Rev Jennifer A G Layte


The last month has been full of “blasts from the past.” The pastor who first picked me up from Heathrow Airport and brought me to the East End where I would live for the next five years, when I moved to London in my 20’s, just paid us a weekend visit on his way to visit his son in another state. Shortly after that I got lunch with my freshman year college roommate who I hadn’t seen in about seven years (which is ridiculous, because we don’t live that far away from each other).

And there’s been another significant reunion recently that I was absolutely not expecting. While I was in London, I worked for a few of those years with a middle-aged couple from the US who were training to be spiritual directors. (I think I’m older now than they were then, which is a little disconcerting, but whatever.) They were the people who introduced me to the concept, in fact, as well as to lectio divina and several other spiritual formation practices and principles. This stuff’s been percolating for a long time, you guys!

They moved away from London before I did, eventually returning to the States. Then I moved back to the States, and we fell out of touch. Periodically I would try to get back in touch–mutual friends, social media–but they could not be found. And then suddenly, back in August out of the blue, I got an email from Marty. She had been pointed to this website by a mutual friend and reached out via the contact form.

Earlier this year, I sadly had to part ways with my spiritual director. It was sad because he’s a really good spiritual director! But he also used to pastor the church I now pastor and so there were too many overlaps of people we know and too much of a conflict of interest. But Marty lives on the opposite end of the country and even though we knew a lot of the same people once, those were all relationships from the past, and we’re not actively still in touch with the same people. When she emailed, I asked if she’d consider being my next spiritual director.

Now we meet once a month on the phone. I give spiritual direction via video call on the regular, but I wasn’t sure how it would “work” over the phone with no visual cues at all. However, it seems to work just fine. And now my spiritual director is the person who first mentored me in spiritual direction and formation. I couldn’t have predicted anything so lovely and fitting.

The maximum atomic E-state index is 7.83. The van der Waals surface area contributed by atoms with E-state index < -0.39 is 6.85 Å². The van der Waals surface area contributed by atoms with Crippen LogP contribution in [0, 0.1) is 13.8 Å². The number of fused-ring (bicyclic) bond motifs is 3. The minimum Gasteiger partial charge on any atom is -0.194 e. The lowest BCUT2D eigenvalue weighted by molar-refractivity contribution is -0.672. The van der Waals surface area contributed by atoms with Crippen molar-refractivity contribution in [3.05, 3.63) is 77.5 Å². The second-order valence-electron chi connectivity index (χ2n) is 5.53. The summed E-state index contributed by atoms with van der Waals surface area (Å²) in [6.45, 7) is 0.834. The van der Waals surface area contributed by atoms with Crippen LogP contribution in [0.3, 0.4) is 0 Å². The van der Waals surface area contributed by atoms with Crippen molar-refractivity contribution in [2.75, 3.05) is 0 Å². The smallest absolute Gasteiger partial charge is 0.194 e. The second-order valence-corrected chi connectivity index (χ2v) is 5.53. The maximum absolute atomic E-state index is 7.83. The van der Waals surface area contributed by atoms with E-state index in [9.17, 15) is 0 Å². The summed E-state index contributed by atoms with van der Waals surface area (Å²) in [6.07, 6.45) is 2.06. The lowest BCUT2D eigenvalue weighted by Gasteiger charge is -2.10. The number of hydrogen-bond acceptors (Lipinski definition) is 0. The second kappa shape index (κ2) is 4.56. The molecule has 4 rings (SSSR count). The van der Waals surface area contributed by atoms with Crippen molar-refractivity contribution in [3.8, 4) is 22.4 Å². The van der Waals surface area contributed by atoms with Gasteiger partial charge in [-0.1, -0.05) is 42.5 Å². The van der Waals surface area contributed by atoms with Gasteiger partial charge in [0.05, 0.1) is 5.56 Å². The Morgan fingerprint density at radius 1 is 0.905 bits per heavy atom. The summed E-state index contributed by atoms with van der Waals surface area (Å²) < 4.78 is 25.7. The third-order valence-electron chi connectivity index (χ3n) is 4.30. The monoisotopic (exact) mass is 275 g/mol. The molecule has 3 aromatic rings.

Listen! The 3 Sisters

James 3:13-18

“Basically, when you boil it all down, we have communication problems. Which lead to all the other problems. Forget about first-world problems. These are just plain world-problems. And they happen, James says, when we get our “wisdoms” mixed up—trying to bring kingdom-of-the-world wisdom into the Kingdom of God. You can tell the difference, James says, by humility.”

Rev Jennifer A G Layte

Listen! Taken for Granted

James 5:1-6

International Day of Prayer for the Persecuted Church

“Throughout his letter, James has been drawing this distinction between rich and poor Christians, and in these verses we see his strongest indictment yet, of the rich. A few weeks ago, we saw how he pitted the kingdom of the world (ruled by money and power) against the Kingdom of God, ruled by Jesus and introduced by Jesus’ people. By this point in his letter, James has completely taken the gloves off. Money and power cannot be an influence in the Kingdom of God, he’s showing us here. If we try to combine the rulers of the world with the Kingdom of God, someone’s gonna get hurt—and it’s going to be the people who don’t deserve it—the people Jesus especially came to raise up and heal and help and change the world through.”

Rev Jennifer A G Layte

Listen! What You See and What You Get

James 2:14-26

“our message is that God came to earth, lived with us, died for us, and came back to life, in order to reconcile all things. Jesus died to save us from our sins, and our sins (and everybody else’s sins) have caused conflict and outright separation—between us and God, between us and each other, between us and creation, and even within our own selves. Jesus came to take care of the debt we owed. That debt was a splintering of His good creation, so the salvation, the rescue, that comes from His bearing the brunt of it all and forgiving us, is not just heaven or some other reward sometime later. Salvation isthat eventually all things will be reconciled, mended, brought back together in unity in Jesus Christ the way God always intended. And so of course our faith and our deeds must be reconciled, too! Because the Christian message is reconciliation, Christian faith and Christian action can’t be two separate things.”

Rev Jennifer A G Layte

%d bloggers like this: